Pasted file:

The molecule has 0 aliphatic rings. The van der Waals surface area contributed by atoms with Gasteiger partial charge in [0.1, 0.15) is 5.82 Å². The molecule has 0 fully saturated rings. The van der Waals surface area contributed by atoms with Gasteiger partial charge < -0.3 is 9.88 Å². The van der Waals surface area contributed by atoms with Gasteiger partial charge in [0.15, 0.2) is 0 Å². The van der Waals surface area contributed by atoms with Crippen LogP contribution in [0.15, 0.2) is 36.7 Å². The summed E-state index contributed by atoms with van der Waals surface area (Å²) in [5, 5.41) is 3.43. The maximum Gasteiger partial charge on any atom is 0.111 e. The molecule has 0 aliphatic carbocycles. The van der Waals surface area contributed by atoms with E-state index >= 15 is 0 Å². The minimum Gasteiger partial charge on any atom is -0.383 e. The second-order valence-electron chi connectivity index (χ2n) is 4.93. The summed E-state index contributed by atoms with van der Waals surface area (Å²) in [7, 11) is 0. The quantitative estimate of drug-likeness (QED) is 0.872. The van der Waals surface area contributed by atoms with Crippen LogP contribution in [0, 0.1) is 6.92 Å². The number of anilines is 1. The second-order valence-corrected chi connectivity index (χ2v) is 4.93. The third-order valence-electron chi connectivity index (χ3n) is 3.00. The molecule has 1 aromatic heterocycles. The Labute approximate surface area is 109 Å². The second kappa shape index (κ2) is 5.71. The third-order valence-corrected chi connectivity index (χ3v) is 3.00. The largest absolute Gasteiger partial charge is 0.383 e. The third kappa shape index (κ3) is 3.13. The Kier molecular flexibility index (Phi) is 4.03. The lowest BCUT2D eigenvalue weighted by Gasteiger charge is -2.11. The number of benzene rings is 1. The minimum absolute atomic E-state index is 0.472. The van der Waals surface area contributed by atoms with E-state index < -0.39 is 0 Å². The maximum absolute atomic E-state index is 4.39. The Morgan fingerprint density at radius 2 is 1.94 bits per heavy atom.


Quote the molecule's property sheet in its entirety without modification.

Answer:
The molecule has 0 aliphatic rings. The van der Waals surface area contributed by atoms with Gasteiger partial charge in [0.1, 0.15) is 5.82 Å². The molecule has 0 fully saturated rings. The van der Waals surface area contributed by atoms with Gasteiger partial charge < -0.3 is 9.88 Å². The van der Waals surface area contributed by atoms with Gasteiger partial charge in [0.15, 0.2) is 0 Å². The van der Waals surface area contributed by atoms with Crippen LogP contribution in [0.15, 0.2) is 36.7 Å². The summed E-state index contributed by atoms with van der Waals surface area (Å²) in [5, 5.41) is 3.43. The maximum Gasteiger partial charge on any atom is 0.111 e. The molecule has 0 aliphatic carbocycles. The van der Waals surface area contributed by atoms with E-state index >= 15 is 0 Å². The minimum Gasteiger partial charge on any atom is -0.383 e. The second-order valence-electron chi connectivity index (χ2n) is 4.93. The summed E-state index contributed by atoms with van der Waals surface area (Å²) in [7, 11) is 0. The quantitative estimate of drug-likeness (QED) is 0.872. The van der Waals surface area contributed by atoms with Crippen LogP contribution in [0, 0.1) is 6.92 Å². The number of anilines is 1. The second-order valence-corrected chi connectivity index (χ2v) is 4.93. The third-order valence-electron chi connectivity index (χ3n) is 3.00. The molecule has 1 aromatic heterocycles. The Labute approximate surface area is 109 Å². The second kappa shape index (κ2) is 5.71. The third-order valence-corrected chi connectivity index (χ3v) is 3.00. The largest absolute Gasteiger partial charge is 0.383 e. The third kappa shape index (κ3) is 3.13. The Kier molecular flexibility index (Phi) is 4.03. The lowest BCUT2D eigenvalue weighted by Gasteiger charge is -2.11. The number of benzene rings is 1. The minimum absolute atomic E-state index is 0.472. The van der Waals surface area contributed by atoms with E-state index < -0.39 is 0 Å². The maximum absolute atomic E-state index is 4.39. The Morgan fingerprint density at radius 2 is 1.94 bits per heavy atom.